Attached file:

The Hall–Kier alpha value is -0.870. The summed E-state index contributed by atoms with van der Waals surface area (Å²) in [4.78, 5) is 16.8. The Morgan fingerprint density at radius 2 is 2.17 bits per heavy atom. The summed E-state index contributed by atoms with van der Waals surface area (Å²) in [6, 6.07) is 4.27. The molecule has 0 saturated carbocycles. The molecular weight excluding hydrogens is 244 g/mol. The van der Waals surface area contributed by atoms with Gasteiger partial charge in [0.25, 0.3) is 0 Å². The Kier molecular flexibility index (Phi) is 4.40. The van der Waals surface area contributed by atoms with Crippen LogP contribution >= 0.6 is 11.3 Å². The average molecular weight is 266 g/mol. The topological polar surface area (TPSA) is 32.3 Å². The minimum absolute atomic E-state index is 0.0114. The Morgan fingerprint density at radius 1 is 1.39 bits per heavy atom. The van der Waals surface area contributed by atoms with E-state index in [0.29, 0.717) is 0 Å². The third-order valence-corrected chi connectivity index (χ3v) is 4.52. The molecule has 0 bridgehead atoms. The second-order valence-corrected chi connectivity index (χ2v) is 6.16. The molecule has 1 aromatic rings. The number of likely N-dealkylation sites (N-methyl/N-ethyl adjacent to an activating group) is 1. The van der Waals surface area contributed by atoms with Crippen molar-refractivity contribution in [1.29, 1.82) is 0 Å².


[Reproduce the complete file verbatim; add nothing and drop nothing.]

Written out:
The Hall–Kier alpha value is -0.870. The summed E-state index contributed by atoms with van der Waals surface area (Å²) in [4.78, 5) is 16.8. The Morgan fingerprint density at radius 2 is 2.17 bits per heavy atom. The summed E-state index contributed by atoms with van der Waals surface area (Å²) in [6, 6.07) is 4.27. The molecule has 0 saturated carbocycles. The molecular weight excluding hydrogens is 244 g/mol. The van der Waals surface area contributed by atoms with Gasteiger partial charge in [0.25, 0.3) is 0 Å². The Kier molecular flexibility index (Phi) is 4.40. The van der Waals surface area contributed by atoms with Crippen LogP contribution >= 0.6 is 11.3 Å². The average molecular weight is 266 g/mol. The topological polar surface area (TPSA) is 32.3 Å². The minimum absolute atomic E-state index is 0.0114. The Morgan fingerprint density at radius 1 is 1.39 bits per heavy atom. The van der Waals surface area contributed by atoms with E-state index in [0.29, 0.717) is 0 Å². The third-order valence-corrected chi connectivity index (χ3v) is 4.52. The molecule has 0 bridgehead atoms. The second-order valence-corrected chi connectivity index (χ2v) is 6.16. The molecule has 1 aromatic rings. The number of likely N-dealkylation sites (N-methyl/N-ethyl adjacent to an activating group) is 1. The van der Waals surface area contributed by atoms with Crippen molar-refractivity contribution in [1.29, 1.82) is 0 Å².